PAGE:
Now back on topic. What matters with development of Belle Haven is perception. As long as there is the perception of high crime, people who have the luxury to choose where they shop, will not likely think of going to Belle Haven if there is a convenient alternative (which will make it difficult to attract businesses). I would not be surprised in the least to see a drop in business in downtown Redwood City with the recent beating/robbery at the CalTrain station there.
Posted by sadfsf, a resident of the Menlo Park: Belle Haven neighborhood, on Mar 10, 2011 at 1:39 am
comon are you serious? how is loitering an emergency when vandalism isn't?
the thing about downtown menlo park vs. belle haven, is there are so much more police in belle haven, that crimes are so much more likely to become part of record. things happen in downtown menlo park but you never hear of it. oh, and unreported rape every day i'm not lying.
belle haven is a quiet, idyllic neighborhood that most of menlo park has yet to discover. now that its about to become the downtown, things might change but it will remain as charming as ever. Oh while we get an infusion business from the facebook engineers we are just going to lol at you menlo park downtown snobs as businesses close left and right and move to belle haven where they belong.
lets have some sort of athletic contest, with different sports between east and west. how much you going to be that you west side folks aren't going to win in ANY sport?
Posted by NotAChance, a resident of another community, on Mar 10, 2011 at 10:27 am
athletic contest? what would that prove? and let me guess, you will limit it to what you consider real sports and exclude the things you think the snobs enjoy as not being real sports. So, no tennis, golf, cycling, mountain climbing, swimming, lacrosse? keep the great ideas coming and I'm sure Belle Haven will be the new University Ave in no time.
Posted by Anon, a resident of another community, on Mar 10, 2011 at 2:11 pm
I went to the Menlo PD calls to determine where crime is getting reported. I looked at all the calls for the last week and a half. There were violent crimes reported in the Bellehaven area. The crime reported in the downtown was one drunk in public at the train station.
In my experience downtown Menlo Park is one of the safest cities around day or night. I haven't even had a problem with the homeless people in Menlo Park. I have had problems with homeless people in San Francisco and Berkeley.
Yes, Left Bank had their safe stolen in 2009. Yes, there are occasional incidents, but I see no evidence of any safety issues in downtown Menlo Park.
Posted by sadfsf, a resident of the Menlo Park: Belle Haven neighborhood, on Mar 10, 2011 at 2:43 pm
NotAChance: the point is that regardless of whether it is call to 911 or 3306300, people REPORT more in belle haven, not because there is actually more crime there. If you don't believe my rape claim, fine, but I'm not lying.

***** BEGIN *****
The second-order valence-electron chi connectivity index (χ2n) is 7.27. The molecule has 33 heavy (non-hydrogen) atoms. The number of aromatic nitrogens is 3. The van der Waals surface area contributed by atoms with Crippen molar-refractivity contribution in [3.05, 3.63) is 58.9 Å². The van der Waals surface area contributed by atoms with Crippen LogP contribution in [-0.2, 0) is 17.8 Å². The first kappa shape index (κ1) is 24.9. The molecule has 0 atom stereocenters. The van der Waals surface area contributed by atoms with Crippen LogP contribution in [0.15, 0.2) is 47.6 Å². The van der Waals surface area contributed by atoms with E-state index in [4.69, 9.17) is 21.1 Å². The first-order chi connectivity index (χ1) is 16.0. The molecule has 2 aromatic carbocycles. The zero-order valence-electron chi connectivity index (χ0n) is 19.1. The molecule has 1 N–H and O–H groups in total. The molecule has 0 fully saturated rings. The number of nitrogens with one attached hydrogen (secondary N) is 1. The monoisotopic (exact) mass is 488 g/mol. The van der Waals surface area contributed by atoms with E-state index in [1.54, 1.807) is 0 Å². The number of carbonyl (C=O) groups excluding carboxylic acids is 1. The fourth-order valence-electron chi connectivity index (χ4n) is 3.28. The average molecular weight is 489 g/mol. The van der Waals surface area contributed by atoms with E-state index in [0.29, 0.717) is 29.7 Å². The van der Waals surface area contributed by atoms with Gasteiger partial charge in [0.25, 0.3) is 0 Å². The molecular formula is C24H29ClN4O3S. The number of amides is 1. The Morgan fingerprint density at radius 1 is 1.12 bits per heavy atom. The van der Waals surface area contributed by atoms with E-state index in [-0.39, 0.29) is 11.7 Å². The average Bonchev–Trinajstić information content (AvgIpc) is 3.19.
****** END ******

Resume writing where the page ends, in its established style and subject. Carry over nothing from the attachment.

and about the athletic contest. it shows that the belle haven community is healthier and more vibrant, and the people there have better genetics as well. you know as well as i do that given six monthes of traneing tennis, golf, cycling, mountain climbing, swimming, lacrosse, we would destroy west side in those respective sports.
anon: LOL at homeless people being a safety issue. is this a homeowner/apartment dweller snob thing?
Posted by NotAChance, a resident of another community, on Mar 12, 2011 at 9:45 pm
I'm tired of making logical arguments supported by statistics, so I'll try to be more direct. The world is not out to get you. Just because someone has something you don't does not mean they cheated you to get it. Crimes are committed every day. Violent crimes occur in economically depressed areas more frequently than in wealthier areas. Please do not start arguments about superior genetics, it makes you look racist on top of illogical, immature and ignorant
Yes, homelessness itself is not dangerous... unfortunately, our society does not take very good care of the mentally ill and/or drug addicted. People that have homes, typically have families that DO provide the necessary care (not always... see recent AZ shooting). Homeless people with these same afflictions almost never get the needed care, and can be dangerous... not usually, but certainly at a higher rate within the homeless population than the typical person you'll walk past at Stanford.
One last logic puzzle to get your thinking on the right track... you claim that more crime is reported in Belle Haven, and infer by the videos you posted that it is because of racism, not because of more actual crime. Then, you razz us 'snobs' for being worried about homeless, loitering and such... Given that us 'snobs' report things to police you consider beneath the radar, how do you reconcile a higher number of calls for violent crime in Belle Haven? Is it that the West MPers only care about loitering, recycling theft and parking violations, but are not bothered by violent crimes? Or could it possible, just maybe, be that Belle Haven is less safe than West Menlo??? Keep in mind, I've got no horse in this race, I left the Willows 'cause I got sick of the burglaries, petty theft, and occasional gang activity.